“These disturbing findings are also consistent with neuroscience-based studies. It wasn’t long ago that the American public considered smoking innocuous—some doctors even touted faulty research claiming smoking was beneficial. But, today, much as X-ray photos of smoke-damaged lungs convinced skeptics of the harm caused by smoking, neuroimaging is revealing disquieting alterations to the brains of pornography users,” Thompson stated.
“Today, young people with smartphones carry access to the world of XXX with them wherever they go. The potential harmful impact of pornography on their developing brains, relationships, and sexual templates is apparent to educators, therapists, parents, and young people themselves. As one 14 year old boy put it, ‘I want help. I want it to end . . . I want to be able to go to school and not have pornography on my mind.’”
Prosecuting Revenge Porn
In Ohio, a proposed state law would criminalize the nonconsensual publishing of sexual videos or photos, commonly known as “revenge porn.”
Monsignor John Zuraw, chancellor of the Diocese of Youngstown, Ohio, told CNA that he believes the legislation would help protect the dignity of Ohio’s residents.
“When we look at that idea of what porn is all about, porn promotes harmful and destructive views of the human person,” said Monsignor Ziraw. “Revenge porn laws protect the dignity of the human person.”
Revenge porn is when an ex-romantic partner – or a hacker – posts sexual videos or photos of a person without their consent. More than 30 states currently have laws against revenge porn, but Ohio only prosecutes the posting of pornography featuring underage children, or pornography used as blackmail. The state currently does not penalize a person for simply distributing non-consensual pornography.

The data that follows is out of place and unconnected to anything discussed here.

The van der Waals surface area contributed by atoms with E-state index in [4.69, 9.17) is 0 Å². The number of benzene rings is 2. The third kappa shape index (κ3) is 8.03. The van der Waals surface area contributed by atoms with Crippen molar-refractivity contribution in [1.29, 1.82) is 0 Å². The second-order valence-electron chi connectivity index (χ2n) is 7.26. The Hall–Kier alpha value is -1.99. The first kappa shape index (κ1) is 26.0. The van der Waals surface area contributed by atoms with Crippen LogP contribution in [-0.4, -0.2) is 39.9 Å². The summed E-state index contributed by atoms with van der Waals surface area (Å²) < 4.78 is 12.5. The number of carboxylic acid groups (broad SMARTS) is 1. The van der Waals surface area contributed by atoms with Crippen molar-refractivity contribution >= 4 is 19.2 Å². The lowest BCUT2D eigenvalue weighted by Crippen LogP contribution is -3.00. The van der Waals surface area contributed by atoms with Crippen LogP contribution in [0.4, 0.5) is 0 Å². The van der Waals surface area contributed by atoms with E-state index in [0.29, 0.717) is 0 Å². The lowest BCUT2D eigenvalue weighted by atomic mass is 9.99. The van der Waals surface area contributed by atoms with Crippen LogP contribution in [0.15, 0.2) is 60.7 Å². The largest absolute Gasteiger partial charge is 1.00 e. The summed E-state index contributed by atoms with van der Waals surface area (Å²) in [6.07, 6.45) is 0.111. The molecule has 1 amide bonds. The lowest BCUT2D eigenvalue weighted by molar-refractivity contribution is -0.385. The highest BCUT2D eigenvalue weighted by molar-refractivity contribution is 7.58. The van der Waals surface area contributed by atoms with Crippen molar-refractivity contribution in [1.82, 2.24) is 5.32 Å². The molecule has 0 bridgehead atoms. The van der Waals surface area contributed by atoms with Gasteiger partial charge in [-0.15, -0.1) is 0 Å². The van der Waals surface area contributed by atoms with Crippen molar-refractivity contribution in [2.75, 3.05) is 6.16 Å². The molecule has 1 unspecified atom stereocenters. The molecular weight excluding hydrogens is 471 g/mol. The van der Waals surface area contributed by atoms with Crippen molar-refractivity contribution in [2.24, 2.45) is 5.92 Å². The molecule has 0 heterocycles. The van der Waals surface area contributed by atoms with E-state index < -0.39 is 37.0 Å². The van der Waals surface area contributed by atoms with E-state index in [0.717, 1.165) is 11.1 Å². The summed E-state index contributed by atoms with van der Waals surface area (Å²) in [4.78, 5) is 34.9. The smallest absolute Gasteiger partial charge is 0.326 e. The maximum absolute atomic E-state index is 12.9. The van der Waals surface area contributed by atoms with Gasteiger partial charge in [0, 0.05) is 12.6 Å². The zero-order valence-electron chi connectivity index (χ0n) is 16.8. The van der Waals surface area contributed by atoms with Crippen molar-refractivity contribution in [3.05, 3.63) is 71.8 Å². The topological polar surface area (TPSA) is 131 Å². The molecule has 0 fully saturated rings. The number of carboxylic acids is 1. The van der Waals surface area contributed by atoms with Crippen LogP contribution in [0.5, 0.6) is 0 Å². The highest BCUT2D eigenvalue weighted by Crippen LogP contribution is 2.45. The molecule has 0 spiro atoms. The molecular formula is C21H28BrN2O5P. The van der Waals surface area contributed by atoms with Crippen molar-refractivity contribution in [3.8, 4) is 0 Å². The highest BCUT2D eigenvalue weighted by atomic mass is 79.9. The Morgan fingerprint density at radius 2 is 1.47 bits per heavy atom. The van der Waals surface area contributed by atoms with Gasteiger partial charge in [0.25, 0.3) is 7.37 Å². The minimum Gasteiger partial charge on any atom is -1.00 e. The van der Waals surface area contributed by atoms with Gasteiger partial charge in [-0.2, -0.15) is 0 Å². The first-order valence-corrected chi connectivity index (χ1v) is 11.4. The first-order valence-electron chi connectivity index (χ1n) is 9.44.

The bill would provide “compensatory and punitive damages for harm resulting from the violation” and a “temporary restraining order prohibiting further dissemination of the image.”
According to Record-Courier, Detective Kalk, who is also an attorney, helped craft the bill after Aurora authorities struggled to find a charge for alleged offenders of revenge porn. He said the bill would help clarify which jurisdiction should investigate or prosecute a specific crime, which can be unclear if a perpetrator is in a different city from where the victim lives.
Monsignor Zuraw points out that all pornography “debases the human person,” but said that revenge porn adds an additional dimension of harm. “When we move into…revenge porn, there are two aspects there: it is the pornography that promotes harmful and destructive views of the human person, but then that whole aspect of revenge that I’m getting back at you because you didn’t do what you should be doing for me.”
Monsignor Zuraw emphasized that human sexuality is an extension of God’s goodness, but must be seen in the context of God’s creation. “When God created each every one of us, he created our sexuality as an aspect of what is good. We should never lose sight of what God has created and ultimately what is good is to benefit us in ways that are not selfish.”